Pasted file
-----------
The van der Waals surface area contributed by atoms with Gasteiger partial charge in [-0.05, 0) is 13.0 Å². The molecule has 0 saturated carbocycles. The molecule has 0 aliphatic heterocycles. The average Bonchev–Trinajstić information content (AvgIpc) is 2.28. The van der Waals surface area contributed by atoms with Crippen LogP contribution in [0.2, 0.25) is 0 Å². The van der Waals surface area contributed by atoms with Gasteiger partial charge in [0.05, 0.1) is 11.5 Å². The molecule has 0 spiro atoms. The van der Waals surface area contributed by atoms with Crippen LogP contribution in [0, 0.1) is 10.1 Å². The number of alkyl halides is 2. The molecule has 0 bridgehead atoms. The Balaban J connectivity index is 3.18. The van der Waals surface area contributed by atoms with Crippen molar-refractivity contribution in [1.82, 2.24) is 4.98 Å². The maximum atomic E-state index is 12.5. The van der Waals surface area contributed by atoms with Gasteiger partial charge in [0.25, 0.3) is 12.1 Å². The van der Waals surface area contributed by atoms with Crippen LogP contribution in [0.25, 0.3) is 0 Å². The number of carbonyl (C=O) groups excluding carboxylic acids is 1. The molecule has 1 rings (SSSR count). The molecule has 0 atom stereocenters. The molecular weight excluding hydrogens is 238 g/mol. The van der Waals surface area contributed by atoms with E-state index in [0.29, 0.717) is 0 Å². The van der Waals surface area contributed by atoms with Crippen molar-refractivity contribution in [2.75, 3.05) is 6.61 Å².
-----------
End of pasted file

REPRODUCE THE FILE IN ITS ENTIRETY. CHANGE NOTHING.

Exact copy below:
The van der Waals surface area contributed by atoms with Gasteiger partial charge in [-0.05, 0) is 13.0 Å². The molecule has 0 saturated carbocycles. The molecule has 0 aliphatic heterocycles. The average Bonchev–Trinajstić information content (AvgIpc) is 2.28. The van der Waals surface area contributed by atoms with Crippen LogP contribution in [0.2, 0.25) is 0 Å². The van der Waals surface area contributed by atoms with Gasteiger partial charge in [0.05, 0.1) is 11.5 Å². The molecule has 0 spiro atoms. The van der Waals surface area contributed by atoms with Crippen LogP contribution in [0, 0.1) is 10.1 Å². The number of alkyl halides is 2. The molecule has 0 bridgehead atoms. The Balaban J connectivity index is 3.18. The van der Waals surface area contributed by atoms with Crippen molar-refractivity contribution in [1.82, 2.24) is 4.98 Å². The maximum atomic E-state index is 12.5. The van der Waals surface area contributed by atoms with Gasteiger partial charge in [0.25, 0.3) is 12.1 Å². The van der Waals surface area contributed by atoms with Crippen LogP contribution in [0.25, 0.3) is 0 Å². The number of carbonyl (C=O) groups excluding carboxylic acids is 1. The molecule has 1 rings (SSSR count). The molecule has 0 atom stereocenters. The molecular weight excluding hydrogens is 238 g/mol. The van der Waals surface area contributed by atoms with E-state index in [0.29, 0.717) is 0 Å². The van der Waals surface area contributed by atoms with Crippen molar-refractivity contribution in [2.75, 3.05) is 6.61 Å².